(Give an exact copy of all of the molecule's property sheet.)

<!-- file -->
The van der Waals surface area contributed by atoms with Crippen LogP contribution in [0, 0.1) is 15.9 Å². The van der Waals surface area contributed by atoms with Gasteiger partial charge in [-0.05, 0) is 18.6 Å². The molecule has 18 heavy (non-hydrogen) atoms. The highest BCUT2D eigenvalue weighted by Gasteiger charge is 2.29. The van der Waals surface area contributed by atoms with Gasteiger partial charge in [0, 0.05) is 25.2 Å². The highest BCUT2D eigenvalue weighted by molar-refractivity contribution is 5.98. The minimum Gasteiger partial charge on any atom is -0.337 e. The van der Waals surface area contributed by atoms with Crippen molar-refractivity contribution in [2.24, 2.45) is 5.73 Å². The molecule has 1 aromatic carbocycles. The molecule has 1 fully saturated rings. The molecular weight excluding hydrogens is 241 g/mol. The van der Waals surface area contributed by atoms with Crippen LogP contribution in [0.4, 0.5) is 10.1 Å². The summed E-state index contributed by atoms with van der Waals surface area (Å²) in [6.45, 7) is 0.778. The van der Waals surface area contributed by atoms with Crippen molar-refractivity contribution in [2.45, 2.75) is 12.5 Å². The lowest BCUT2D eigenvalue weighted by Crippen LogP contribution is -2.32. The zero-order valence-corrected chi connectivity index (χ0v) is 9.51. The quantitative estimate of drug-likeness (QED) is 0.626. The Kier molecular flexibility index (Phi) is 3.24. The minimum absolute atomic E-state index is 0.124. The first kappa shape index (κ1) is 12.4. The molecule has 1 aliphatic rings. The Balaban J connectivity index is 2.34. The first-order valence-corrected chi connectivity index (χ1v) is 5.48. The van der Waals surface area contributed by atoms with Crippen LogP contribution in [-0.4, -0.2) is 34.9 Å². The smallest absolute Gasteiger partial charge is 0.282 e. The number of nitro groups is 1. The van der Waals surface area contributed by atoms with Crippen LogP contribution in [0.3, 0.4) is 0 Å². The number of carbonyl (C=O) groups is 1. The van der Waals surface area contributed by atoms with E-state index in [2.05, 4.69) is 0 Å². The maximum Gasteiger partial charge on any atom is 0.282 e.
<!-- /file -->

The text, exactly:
The van der Waals surface area contributed by atoms with Crippen LogP contribution in [0, 0.1) is 15.9 Å². The van der Waals surface area contributed by atoms with Gasteiger partial charge in [-0.05, 0) is 18.6 Å². The molecule has 18 heavy (non-hydrogen) atoms. The highest BCUT2D eigenvalue weighted by Gasteiger charge is 2.29. The van der Waals surface area contributed by atoms with Gasteiger partial charge in [0, 0.05) is 25.2 Å². The highest BCUT2D eigenvalue weighted by molar-refractivity contribution is 5.98. The minimum Gasteiger partial charge on any atom is -0.337 e. The van der Waals surface area contributed by atoms with Crippen molar-refractivity contribution in [2.24, 2.45) is 5.73 Å². The molecule has 1 aromatic carbocycles. The molecule has 1 fully saturated rings. The molecular weight excluding hydrogens is 241 g/mol. The van der Waals surface area contributed by atoms with Crippen LogP contribution in [0.4, 0.5) is 10.1 Å². The summed E-state index contributed by atoms with van der Waals surface area (Å²) in [6.45, 7) is 0.778. The van der Waals surface area contributed by atoms with Crippen molar-refractivity contribution in [2.45, 2.75) is 12.5 Å². The lowest BCUT2D eigenvalue weighted by Crippen LogP contribution is -2.32. The zero-order valence-corrected chi connectivity index (χ0v) is 9.51. The quantitative estimate of drug-likeness (QED) is 0.626. The Kier molecular flexibility index (Phi) is 3.24. The minimum absolute atomic E-state index is 0.124. The first kappa shape index (κ1) is 12.4. The molecule has 1 aliphatic rings. The Balaban J connectivity index is 2.34. The first-order valence-corrected chi connectivity index (χ1v) is 5.48. The van der Waals surface area contributed by atoms with Crippen LogP contribution in [-0.4, -0.2) is 34.9 Å². The smallest absolute Gasteiger partial charge is 0.282 e. The number of nitro groups is 1. The van der Waals surface area contributed by atoms with Crippen LogP contribution in [0.3, 0.4) is 0 Å². The number of carbonyl (C=O) groups is 1. The van der Waals surface area contributed by atoms with E-state index in [2.05, 4.69) is 0 Å². The maximum Gasteiger partial charge on any atom is 0.282 e.